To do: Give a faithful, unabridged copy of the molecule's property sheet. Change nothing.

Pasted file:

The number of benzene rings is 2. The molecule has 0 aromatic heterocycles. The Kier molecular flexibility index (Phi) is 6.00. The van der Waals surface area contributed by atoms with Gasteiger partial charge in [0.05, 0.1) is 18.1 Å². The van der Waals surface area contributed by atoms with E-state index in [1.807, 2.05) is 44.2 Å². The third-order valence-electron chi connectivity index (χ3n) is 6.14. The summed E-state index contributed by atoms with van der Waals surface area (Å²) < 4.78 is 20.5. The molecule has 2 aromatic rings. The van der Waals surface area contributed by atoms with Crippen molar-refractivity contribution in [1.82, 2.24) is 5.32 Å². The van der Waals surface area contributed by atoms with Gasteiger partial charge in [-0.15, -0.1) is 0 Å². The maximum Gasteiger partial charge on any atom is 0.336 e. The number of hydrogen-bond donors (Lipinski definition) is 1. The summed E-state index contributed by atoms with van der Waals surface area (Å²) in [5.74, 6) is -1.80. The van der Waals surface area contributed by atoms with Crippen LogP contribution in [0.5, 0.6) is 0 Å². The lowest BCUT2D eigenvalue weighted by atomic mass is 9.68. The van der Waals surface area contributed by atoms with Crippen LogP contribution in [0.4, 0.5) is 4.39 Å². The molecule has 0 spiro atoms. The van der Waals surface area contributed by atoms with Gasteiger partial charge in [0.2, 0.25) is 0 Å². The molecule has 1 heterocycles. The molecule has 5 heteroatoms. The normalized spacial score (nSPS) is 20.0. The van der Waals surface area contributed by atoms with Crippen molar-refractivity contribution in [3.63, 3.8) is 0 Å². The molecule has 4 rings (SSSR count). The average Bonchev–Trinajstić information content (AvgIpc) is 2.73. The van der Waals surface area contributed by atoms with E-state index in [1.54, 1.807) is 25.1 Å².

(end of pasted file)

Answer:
The number of benzene rings is 2. The molecule has 0 aromatic heterocycles. The Kier molecular flexibility index (Phi) is 6.00. The van der Waals surface area contributed by atoms with Gasteiger partial charge in [0.05, 0.1) is 18.1 Å². The van der Waals surface area contributed by atoms with E-state index in [1.807, 2.05) is 44.2 Å². The third-order valence-electron chi connectivity index (χ3n) is 6.14. The summed E-state index contributed by atoms with van der Waals surface area (Å²) < 4.78 is 20.5. The molecule has 2 aromatic rings. The van der Waals surface area contributed by atoms with Crippen molar-refractivity contribution in [1.82, 2.24) is 5.32 Å². The van der Waals surface area contributed by atoms with Gasteiger partial charge in [-0.15, -0.1) is 0 Å². The maximum Gasteiger partial charge on any atom is 0.336 e. The number of hydrogen-bond donors (Lipinski definition) is 1. The summed E-state index contributed by atoms with van der Waals surface area (Å²) in [5.74, 6) is -1.80. The van der Waals surface area contributed by atoms with Crippen LogP contribution in [0.5, 0.6) is 0 Å². The lowest BCUT2D eigenvalue weighted by atomic mass is 9.68. The van der Waals surface area contributed by atoms with Crippen LogP contribution in [0.4, 0.5) is 4.39 Å². The molecule has 0 spiro atoms. The van der Waals surface area contributed by atoms with Gasteiger partial charge in [0.2, 0.25) is 0 Å². The molecule has 1 heterocycles. The molecule has 5 heteroatoms. The normalized spacial score (nSPS) is 20.0. The van der Waals surface area contributed by atoms with Crippen molar-refractivity contribution in [3.63, 3.8) is 0 Å². The molecule has 4 rings (SSSR count). The average Bonchev–Trinajstić information content (AvgIpc) is 2.73. The van der Waals surface area contributed by atoms with E-state index in [1.54, 1.807) is 25.1 Å².